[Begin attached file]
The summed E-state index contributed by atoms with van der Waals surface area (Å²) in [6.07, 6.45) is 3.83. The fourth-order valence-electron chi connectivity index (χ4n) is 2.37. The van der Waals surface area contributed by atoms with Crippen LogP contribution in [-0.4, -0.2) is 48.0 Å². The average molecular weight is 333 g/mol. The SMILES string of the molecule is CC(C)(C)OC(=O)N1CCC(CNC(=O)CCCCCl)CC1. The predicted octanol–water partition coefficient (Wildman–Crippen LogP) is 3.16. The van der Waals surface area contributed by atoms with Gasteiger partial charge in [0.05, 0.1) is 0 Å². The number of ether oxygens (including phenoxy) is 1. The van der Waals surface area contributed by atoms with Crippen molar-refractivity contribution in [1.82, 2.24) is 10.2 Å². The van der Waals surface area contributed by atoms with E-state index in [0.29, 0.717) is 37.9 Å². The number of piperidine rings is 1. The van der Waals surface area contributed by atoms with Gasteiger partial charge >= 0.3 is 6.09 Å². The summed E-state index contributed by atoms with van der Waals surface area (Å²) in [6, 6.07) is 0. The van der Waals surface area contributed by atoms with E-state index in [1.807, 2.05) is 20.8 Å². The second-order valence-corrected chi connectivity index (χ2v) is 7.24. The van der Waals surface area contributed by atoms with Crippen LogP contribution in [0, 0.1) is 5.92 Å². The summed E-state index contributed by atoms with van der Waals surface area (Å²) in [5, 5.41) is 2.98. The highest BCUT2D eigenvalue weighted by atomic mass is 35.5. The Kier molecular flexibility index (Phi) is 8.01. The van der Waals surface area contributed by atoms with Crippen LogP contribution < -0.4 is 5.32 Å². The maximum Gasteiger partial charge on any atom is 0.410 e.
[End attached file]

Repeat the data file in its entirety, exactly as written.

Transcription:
The summed E-state index contributed by atoms with van der Waals surface area (Å²) in [6.07, 6.45) is 3.83. The fourth-order valence-electron chi connectivity index (χ4n) is 2.37. The van der Waals surface area contributed by atoms with Crippen LogP contribution in [-0.4, -0.2) is 48.0 Å². The average molecular weight is 333 g/mol. The SMILES string of the molecule is CC(C)(C)OC(=O)N1CCC(CNC(=O)CCCCCl)CC1. The predicted octanol–water partition coefficient (Wildman–Crippen LogP) is 3.16. The van der Waals surface area contributed by atoms with Gasteiger partial charge in [0.05, 0.1) is 0 Å². The number of ether oxygens (including phenoxy) is 1. The van der Waals surface area contributed by atoms with Crippen molar-refractivity contribution in [1.82, 2.24) is 10.2 Å². The van der Waals surface area contributed by atoms with E-state index in [0.29, 0.717) is 37.9 Å². The number of piperidine rings is 1. The van der Waals surface area contributed by atoms with Gasteiger partial charge >= 0.3 is 6.09 Å². The summed E-state index contributed by atoms with van der Waals surface area (Å²) in [6, 6.07) is 0. The van der Waals surface area contributed by atoms with E-state index in [1.807, 2.05) is 20.8 Å². The second-order valence-corrected chi connectivity index (χ2v) is 7.24. The van der Waals surface area contributed by atoms with Crippen LogP contribution in [0, 0.1) is 5.92 Å². The summed E-state index contributed by atoms with van der Waals surface area (Å²) in [5, 5.41) is 2.98. The highest BCUT2D eigenvalue weighted by atomic mass is 35.5. The Kier molecular flexibility index (Phi) is 8.01. The van der Waals surface area contributed by atoms with Crippen LogP contribution < -0.4 is 5.32 Å². The maximum Gasteiger partial charge on any atom is 0.410 e.